Question: How does 'internal human combustion' work? How does it happen?

  1. I presume you are talking about “spontaneous human combustion”, where for no good reason, a person appears to be burnt to death.

    I don’t know much about this – but I’m very skeptical that it occurs. My first stop when I don’t know something is often wikipedia

    which says there is no scientific evidence for such a phenomenon – and no mechanism to explain how it might happen. This fits in with my intuition.


  2. I also assume you mean spontaneous human combustion. I don’t see how it would or could work. The amount of energy required for a human body to spontaneously incinerate itself is far too high to be realistic. As far as I know there are only anecdotes about it occurring, and I’d be very cautious about them.


  3. . Would tend to agree with Matthew and Simon – without scientific proof of “spontaneous human combustion” occurring, we lack the ability or need to investigate the “how”.

    If on the other hand you are talking about human metabolism (burning of foods) – this involves chemical reactions which break larger molecules (e.g. proteins, fats and carbohydrates) into smaller components. These are then combined with oxygen, within the cells, to provide for our energy needs.


  4. I only know about digestion not combustion…


  5. What?!?!???



  1. Another classic… there is a plausible explanation for spontaneous human combustion (if I may from the sideline).

    One of the most plausible explanations is the wick effect.

    The problem with the title of spontaneous human combustion is that it infers that someone literally bursts into flames for seemingly no reason. This certainly hasn’t been observed outside of Hollywood. Instead, what has been observed is the burnt remains of people, often with minimal damage to the surrounding area, and so it was thought that they must have just burst into flames.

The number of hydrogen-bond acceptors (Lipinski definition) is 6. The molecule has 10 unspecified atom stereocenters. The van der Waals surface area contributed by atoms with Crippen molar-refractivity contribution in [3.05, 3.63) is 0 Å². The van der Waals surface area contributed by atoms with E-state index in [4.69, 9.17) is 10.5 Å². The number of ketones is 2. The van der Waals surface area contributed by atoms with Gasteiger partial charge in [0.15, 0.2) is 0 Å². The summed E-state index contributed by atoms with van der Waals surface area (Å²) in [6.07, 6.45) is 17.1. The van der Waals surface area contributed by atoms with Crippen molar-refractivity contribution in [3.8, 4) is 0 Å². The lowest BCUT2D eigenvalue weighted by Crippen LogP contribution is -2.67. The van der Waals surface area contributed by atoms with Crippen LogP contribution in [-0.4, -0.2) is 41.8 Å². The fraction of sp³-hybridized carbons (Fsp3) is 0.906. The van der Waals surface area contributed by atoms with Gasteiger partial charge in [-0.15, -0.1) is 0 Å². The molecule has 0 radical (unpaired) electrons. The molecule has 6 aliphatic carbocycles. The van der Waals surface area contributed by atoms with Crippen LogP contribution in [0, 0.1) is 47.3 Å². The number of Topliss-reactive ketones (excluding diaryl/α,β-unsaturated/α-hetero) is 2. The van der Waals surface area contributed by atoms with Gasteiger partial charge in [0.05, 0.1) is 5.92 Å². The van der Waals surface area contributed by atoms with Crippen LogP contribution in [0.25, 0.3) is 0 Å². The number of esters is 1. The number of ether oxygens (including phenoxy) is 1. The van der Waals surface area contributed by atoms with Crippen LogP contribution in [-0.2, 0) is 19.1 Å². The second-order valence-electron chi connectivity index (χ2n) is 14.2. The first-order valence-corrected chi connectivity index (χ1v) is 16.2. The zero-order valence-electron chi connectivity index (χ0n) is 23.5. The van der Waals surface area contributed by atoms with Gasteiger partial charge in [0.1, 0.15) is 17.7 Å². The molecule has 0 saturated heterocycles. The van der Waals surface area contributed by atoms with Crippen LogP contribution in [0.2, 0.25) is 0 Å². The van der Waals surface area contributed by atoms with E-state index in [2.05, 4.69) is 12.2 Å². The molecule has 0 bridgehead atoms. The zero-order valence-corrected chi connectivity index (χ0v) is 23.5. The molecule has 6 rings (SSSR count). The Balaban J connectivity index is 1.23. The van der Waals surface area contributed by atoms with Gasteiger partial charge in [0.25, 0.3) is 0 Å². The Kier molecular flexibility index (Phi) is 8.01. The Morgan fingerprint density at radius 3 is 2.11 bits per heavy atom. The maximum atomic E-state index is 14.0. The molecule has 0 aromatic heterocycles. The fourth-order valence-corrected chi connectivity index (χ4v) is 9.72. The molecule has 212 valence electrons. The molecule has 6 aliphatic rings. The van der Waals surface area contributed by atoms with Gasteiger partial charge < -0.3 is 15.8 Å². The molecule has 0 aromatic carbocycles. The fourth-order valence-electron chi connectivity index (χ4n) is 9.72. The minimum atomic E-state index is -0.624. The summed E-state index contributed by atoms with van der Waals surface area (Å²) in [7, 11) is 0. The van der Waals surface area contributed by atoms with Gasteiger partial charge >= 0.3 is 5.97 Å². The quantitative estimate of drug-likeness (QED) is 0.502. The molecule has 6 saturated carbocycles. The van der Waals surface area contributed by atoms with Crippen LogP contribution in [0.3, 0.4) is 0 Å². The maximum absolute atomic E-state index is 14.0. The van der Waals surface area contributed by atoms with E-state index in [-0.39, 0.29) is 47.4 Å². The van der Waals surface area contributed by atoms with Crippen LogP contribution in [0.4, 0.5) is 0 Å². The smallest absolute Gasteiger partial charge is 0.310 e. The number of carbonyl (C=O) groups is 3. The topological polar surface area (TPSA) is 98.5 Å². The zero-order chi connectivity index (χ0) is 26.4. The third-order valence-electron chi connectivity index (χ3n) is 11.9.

But the wick effect produces the same results without the sudden bursting into flames. The way it works is very similar to a candle; hence the name of wick, but it is the human body that is like the wax with just a small flame. For example, a person is smoking and has a heart attack, the smoke sets fire to their clothes, but under the right circumstances, rather than the fire burning quickly it burns slowly. The slow burning ‘melts’ the flesh of the person but the flame does not extinguish, so by the time the person is found, a large portion of the body is burnt without fire burning much else.

    It is a very rare event but there are a number of cases on record, and in fact, I am pretty sure the BBC did an experiment with a pig showing how it worked.

    Maybe check youtube for that documentary, and check the wick effect.